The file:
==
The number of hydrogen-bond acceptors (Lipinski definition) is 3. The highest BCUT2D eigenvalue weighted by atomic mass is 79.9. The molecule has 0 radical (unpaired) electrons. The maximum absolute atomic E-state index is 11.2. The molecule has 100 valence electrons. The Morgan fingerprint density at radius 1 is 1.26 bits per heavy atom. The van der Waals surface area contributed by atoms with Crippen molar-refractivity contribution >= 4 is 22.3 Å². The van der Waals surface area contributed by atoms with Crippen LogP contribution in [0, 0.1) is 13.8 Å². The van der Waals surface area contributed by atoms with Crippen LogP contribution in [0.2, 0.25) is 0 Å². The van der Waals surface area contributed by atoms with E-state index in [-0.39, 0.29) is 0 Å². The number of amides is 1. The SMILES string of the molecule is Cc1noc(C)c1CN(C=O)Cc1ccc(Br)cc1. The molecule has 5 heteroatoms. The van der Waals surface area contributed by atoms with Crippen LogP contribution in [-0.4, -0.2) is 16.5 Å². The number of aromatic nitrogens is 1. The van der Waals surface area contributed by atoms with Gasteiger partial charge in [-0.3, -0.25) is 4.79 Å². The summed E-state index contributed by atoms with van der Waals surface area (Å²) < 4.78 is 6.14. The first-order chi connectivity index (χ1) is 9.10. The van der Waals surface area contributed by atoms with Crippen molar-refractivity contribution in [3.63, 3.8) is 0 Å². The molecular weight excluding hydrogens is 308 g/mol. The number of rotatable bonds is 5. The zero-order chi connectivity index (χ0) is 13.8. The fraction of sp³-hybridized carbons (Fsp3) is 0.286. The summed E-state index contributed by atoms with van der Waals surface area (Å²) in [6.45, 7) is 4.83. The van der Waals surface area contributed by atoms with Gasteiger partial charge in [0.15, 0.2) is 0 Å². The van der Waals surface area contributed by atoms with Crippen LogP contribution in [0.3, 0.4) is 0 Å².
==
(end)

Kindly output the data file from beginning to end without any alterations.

The number of hydrogen-bond acceptors (Lipinski definition) is 3. The highest BCUT2D eigenvalue weighted by atomic mass is 79.9. The molecule has 0 radical (unpaired) electrons. The maximum absolute atomic E-state index is 11.2. The molecule has 100 valence electrons. The Morgan fingerprint density at radius 1 is 1.26 bits per heavy atom. The van der Waals surface area contributed by atoms with Crippen molar-refractivity contribution >= 4 is 22.3 Å². The van der Waals surface area contributed by atoms with Crippen LogP contribution in [0, 0.1) is 13.8 Å². The van der Waals surface area contributed by atoms with Crippen LogP contribution in [0.2, 0.25) is 0 Å². The van der Waals surface area contributed by atoms with E-state index in [-0.39, 0.29) is 0 Å². The number of amides is 1. The SMILES string of the molecule is Cc1noc(C)c1CN(C=O)Cc1ccc(Br)cc1. The molecule has 5 heteroatoms. The van der Waals surface area contributed by atoms with Crippen LogP contribution in [-0.4, -0.2) is 16.5 Å². The number of aromatic nitrogens is 1. The van der Waals surface area contributed by atoms with Gasteiger partial charge in [-0.3, -0.25) is 4.79 Å². The summed E-state index contributed by atoms with van der Waals surface area (Å²) < 4.78 is 6.14. The first-order chi connectivity index (χ1) is 9.10. The van der Waals surface area contributed by atoms with Crippen molar-refractivity contribution in [3.63, 3.8) is 0 Å². The molecular weight excluding hydrogens is 308 g/mol. The number of rotatable bonds is 5. The zero-order chi connectivity index (χ0) is 13.8. The fraction of sp³-hybridized carbons (Fsp3) is 0.286. The summed E-state index contributed by atoms with van der Waals surface area (Å²) in [6.45, 7) is 4.83. The van der Waals surface area contributed by atoms with Gasteiger partial charge in [0.15, 0.2) is 0 Å². The van der Waals surface area contributed by atoms with Crippen LogP contribution in [0.3, 0.4) is 0 Å².